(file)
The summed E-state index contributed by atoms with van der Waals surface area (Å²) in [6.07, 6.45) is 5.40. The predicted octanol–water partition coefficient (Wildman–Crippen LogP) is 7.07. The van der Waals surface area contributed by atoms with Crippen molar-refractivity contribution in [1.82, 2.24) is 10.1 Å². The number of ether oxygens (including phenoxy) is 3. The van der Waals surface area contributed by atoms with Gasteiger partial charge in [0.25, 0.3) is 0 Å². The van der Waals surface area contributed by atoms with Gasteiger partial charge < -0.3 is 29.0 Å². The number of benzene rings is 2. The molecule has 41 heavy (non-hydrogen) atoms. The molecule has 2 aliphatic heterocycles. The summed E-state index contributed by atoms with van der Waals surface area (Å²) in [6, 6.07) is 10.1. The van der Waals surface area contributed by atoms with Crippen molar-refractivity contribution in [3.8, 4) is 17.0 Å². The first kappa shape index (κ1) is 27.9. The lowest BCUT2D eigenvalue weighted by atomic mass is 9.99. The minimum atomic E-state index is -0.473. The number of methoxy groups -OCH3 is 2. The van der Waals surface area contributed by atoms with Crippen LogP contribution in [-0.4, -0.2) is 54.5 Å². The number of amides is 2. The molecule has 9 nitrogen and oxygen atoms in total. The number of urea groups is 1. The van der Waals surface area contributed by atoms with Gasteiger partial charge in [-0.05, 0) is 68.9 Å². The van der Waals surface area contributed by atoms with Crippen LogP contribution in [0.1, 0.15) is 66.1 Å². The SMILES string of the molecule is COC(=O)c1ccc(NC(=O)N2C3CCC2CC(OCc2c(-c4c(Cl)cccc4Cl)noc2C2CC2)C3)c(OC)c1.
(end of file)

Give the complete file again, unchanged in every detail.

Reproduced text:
The summed E-state index contributed by atoms with van der Waals surface area (Å²) in [6.07, 6.45) is 5.40. The predicted octanol–water partition coefficient (Wildman–Crippen LogP) is 7.07. The van der Waals surface area contributed by atoms with Crippen molar-refractivity contribution in [1.82, 2.24) is 10.1 Å². The number of ether oxygens (including phenoxy) is 3. The van der Waals surface area contributed by atoms with Gasteiger partial charge in [0.25, 0.3) is 0 Å². The van der Waals surface area contributed by atoms with Gasteiger partial charge < -0.3 is 29.0 Å². The number of benzene rings is 2. The molecule has 41 heavy (non-hydrogen) atoms. The molecule has 2 aliphatic heterocycles. The summed E-state index contributed by atoms with van der Waals surface area (Å²) in [6, 6.07) is 10.1. The van der Waals surface area contributed by atoms with Crippen molar-refractivity contribution in [3.8, 4) is 17.0 Å². The first kappa shape index (κ1) is 27.9. The lowest BCUT2D eigenvalue weighted by atomic mass is 9.99. The minimum atomic E-state index is -0.473. The number of methoxy groups -OCH3 is 2. The van der Waals surface area contributed by atoms with Crippen LogP contribution in [-0.4, -0.2) is 54.5 Å². The number of amides is 2. The molecule has 9 nitrogen and oxygen atoms in total. The number of urea groups is 1. The van der Waals surface area contributed by atoms with Gasteiger partial charge in [-0.05, 0) is 68.9 Å². The van der Waals surface area contributed by atoms with Crippen LogP contribution in [0.1, 0.15) is 66.1 Å². The SMILES string of the molecule is COC(=O)c1ccc(NC(=O)N2C3CCC2CC(OCc2c(-c4c(Cl)cccc4Cl)noc2C2CC2)C3)c(OC)c1.